Utah lawmakers cheer as Senate confirms controversial Interior Secretary David Bernhardt, former oil and gas lobbyist

David Bernhardt, a former oil and gas lobbyist, speaks before the Senate Energy and Natural Resources Committee at his confirmation hearing to head the Interior Department, on Capitol Hill in Washington, Thursday, March 28, 2019. (AP Photo/J. Scott Applewhite)

Washington • The Senate on Thursday confirmed David Bernhardt as the new secretary of the Interior Department, handing him the top role in overseeing America’s public lands — including vast stretches in Utah — even as environmentalists charge that he is too beholden to the oil and gas industry he previously called a client.

Bernhardt, who has been serving as acting secretary since the resignation of scandal-plagued Ryan Zinke, will officially take over the department that manages more than a half billion acres of federal land, including national parks, and natural resources onshore and off.

The Senate voted 56-41 to confirm Bernhardt, who previously served as deputy secretary under Zinke. Sens. Mike Lee and Mitt Romney, both Utah Republicans, supported Bernhardt.

Romney, who met with the nominee before the vote, said Bernhardt sees a need for greater state and local involvement in public lands decisions.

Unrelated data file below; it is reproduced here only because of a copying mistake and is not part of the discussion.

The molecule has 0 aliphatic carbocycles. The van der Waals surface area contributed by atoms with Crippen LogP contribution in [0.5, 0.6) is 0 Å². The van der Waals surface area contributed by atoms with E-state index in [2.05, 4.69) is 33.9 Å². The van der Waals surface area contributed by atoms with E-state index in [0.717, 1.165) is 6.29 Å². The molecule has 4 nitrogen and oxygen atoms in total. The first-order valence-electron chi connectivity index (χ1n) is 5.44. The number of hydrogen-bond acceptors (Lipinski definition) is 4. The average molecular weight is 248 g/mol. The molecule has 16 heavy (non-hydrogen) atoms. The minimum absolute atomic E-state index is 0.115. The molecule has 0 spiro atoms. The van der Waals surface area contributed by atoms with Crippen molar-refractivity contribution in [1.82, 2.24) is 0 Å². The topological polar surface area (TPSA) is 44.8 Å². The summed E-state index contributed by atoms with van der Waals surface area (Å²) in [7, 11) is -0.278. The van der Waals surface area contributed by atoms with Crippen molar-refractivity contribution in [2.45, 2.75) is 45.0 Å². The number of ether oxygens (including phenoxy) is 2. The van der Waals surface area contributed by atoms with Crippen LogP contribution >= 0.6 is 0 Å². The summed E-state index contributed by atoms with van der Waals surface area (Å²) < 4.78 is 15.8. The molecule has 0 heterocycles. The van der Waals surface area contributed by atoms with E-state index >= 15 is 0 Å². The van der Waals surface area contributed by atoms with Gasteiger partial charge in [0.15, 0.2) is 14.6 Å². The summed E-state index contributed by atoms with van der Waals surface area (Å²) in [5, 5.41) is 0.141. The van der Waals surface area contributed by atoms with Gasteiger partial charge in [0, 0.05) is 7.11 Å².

“Based on our discussion and his years of experience managing federal lands," Romney said, “I believe he has a solid understanding of issues affecting Utah and Western states.”

Environmental advocates agree that Bernhardt has a solid understanding, though they argue it comes from a lengthy career representing the oil and gas industry and that the fox has now been hired to guard the public’s chicken coop.

“We are gravely concerned that the Senate has confirmed an oil and gas lobbyist with a troubling record of favoring special interests to be the chief steward of our nation’s public lands, parks and waters,” said Jamie Williams, president of The Wilderness Society. “David Bernhardt has too often favored special interests at the expense of our shared public resources and the health of our communities. His record and deep conflicts of interest should have made him unfit to be Interior secretary.”

Bernhardt has worked off and on at the Interior Department during his career, including a stint as solicitor general during George W. Bush’s presidency. He’s also lobbied for oil and gas companies that are now seeking Interior’s blessing for more mineral extraction.

The new secretary has so many potential conflicts, he carries an index card of his former clients to avoid any issues, The Washington Post reported.

His confirmation vote Thursday was the closest ever for an Interior secretary, with nearly all Democrats opposing the nominee, who has said he doesn’t plan to recuse himself from issues pertaining to his former clients.

“By refusing to recuse himself, Bernhardt has shown a potential willingness [to] put his former clients’ needs before the public good,” said Sen. Diane Feinstein, D-Calif.